It was more than a year ago that I got the Diaspora rulebook and I've eagerly been waiting to play it since, but it's never really been the right time for it. We started with WFRP3 more or less as soon as I got back to Sweden from Japan and I don't think anyone wanted to mess with the flow we'd managed to find. However, when two thirds of our regular group had to cancel todays session I decided that the time was finally here to break out Diaspora.
At first I thought that it might be best if I made a cluster and some characters so we could jump straight in and try the system, but the more I thought about it the more I felt that it probably wouldn't work out well. FATE is not an especially difficult system, but it is very different from anything we've played before and just doing a cold start would most likely just end in frustration. Creating the cluster (basically the entire setting) and the characters would allow everyone to slowly warm up to the FATE system and also feel invested in the universe we'd create together. So that's what we did.
I sat down with Anders, Nicke and Anna and started out by explaining the basics of FATE. Using advice from this thread I went through how to roll and read the dice, how to make skill tests and how the FUDGE dice creates a bell curve of probability. Then I went on to talk about Aspects and how you can tag and compel them using Fate Points. Finally we talked about how you can put Aspects on persons or things using maneuvers and that this gives you a free tag the first time you use it.
With everyone slowly digesting these basics and how they affect play I started talking about the cluster generation. One of the unique things about Diaspora is that the first session concists of not only character creation, but also setting creation. Basically a cluster is a collection of solar systems connected through slipknots (ie wormholes) and each player takes it upon himself to create one or two system (for a minimum of six).
First you roll for the system's attributes: Technology, Environment and Resources. This gives you the skeleton of the system that you now need to flesh out using Aspects. When that is finished you figure out how the different systems are connected through slipknots and add a final Aspect. After that it's up to each player to add some more flavour information, but you could just as well save that for later.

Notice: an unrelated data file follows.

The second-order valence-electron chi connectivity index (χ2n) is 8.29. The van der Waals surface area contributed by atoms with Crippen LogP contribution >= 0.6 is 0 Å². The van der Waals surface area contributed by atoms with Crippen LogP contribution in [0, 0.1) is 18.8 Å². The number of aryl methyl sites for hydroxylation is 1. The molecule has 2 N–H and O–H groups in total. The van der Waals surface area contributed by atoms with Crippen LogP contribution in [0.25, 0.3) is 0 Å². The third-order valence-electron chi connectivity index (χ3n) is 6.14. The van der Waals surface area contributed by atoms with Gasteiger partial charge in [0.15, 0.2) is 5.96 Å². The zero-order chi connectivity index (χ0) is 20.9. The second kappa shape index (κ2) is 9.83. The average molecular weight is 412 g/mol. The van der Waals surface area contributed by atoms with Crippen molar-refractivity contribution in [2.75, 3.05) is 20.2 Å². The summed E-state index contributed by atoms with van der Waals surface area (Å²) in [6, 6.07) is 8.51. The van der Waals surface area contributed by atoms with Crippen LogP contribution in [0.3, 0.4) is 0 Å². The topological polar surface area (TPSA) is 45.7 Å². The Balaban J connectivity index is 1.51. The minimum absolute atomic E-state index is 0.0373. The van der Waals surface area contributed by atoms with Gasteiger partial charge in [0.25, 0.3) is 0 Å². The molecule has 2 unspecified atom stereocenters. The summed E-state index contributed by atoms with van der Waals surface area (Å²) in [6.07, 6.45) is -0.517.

We ended up with a fair mix although there was no real extremes, the highest atribute being Resources 3 in the Troy system. Basically most of the cluster consists of systems fairly low on resources and technology. The two exceptions are Troy, that is a the technology and resource juggernaut of the cluster, and Deimos, that has an old ship builder culture but very few resources, making each ship a work of art.
For characters we have an escaped slave that travelled the stars and finally managed to get his own ship, a burly hi-tech barbarian with an incline towards slugthrowers, a shipwright's son who lost his father's ship to pirates and a slave trader's daughter who revolted agains her family and joined the Troyan Navy as a pilot.
All in all I have to say it was a great success! I was very ambivalent about starting this as I was unsure how my group would respond, but after just a few minutes everyone was in full swing, discussing intra-cluster relationships and whether the Lizard Empire of Gortrax (yes, there's a lizard empire...) maybe was importing slaves from the poor ZX-532 system. The hardest part for most of us was coming up with fun and fitting Aspects for systems and characters, but even that went pretty smoothly by the end. And there's always room for changing stuff around later, so no matter.
Recently I've been thinking about how to impart setting knowledge to the players, both the background setting in general and also how to handle specific queries in the form of knowledge skill rolls. There's an interesting debate on the former over at the Rogue Trader forums and a great post about about the latter at the Warrant of Trade blog. I suggest you have a look at both if you're interested. Anyway, when you do it the Diaspora way at least one half of this problem disappears as you create the entire setting together together and the GM knows just as much (or as little) about it as the players! This creates a very level playing field where I think it's easier for the players to take the initiative and interact more boldly with the setting. Very cool stuff!
I'm really happy we finally got to try it out! I can't really say when the next session will be as I consider Diaspora (and perhaps 3:16) to be the backup game for when we can't get everyone together for WFRP3. But hopefully it won't be too far off!
We also managed to play half a game of Dungeon Lords and it really left me with a taste for more! Great design combined with a great theme. Needs to be played pronto!
Now I need to go back to figuring out which miniatures to submit in which round in the LPL. :)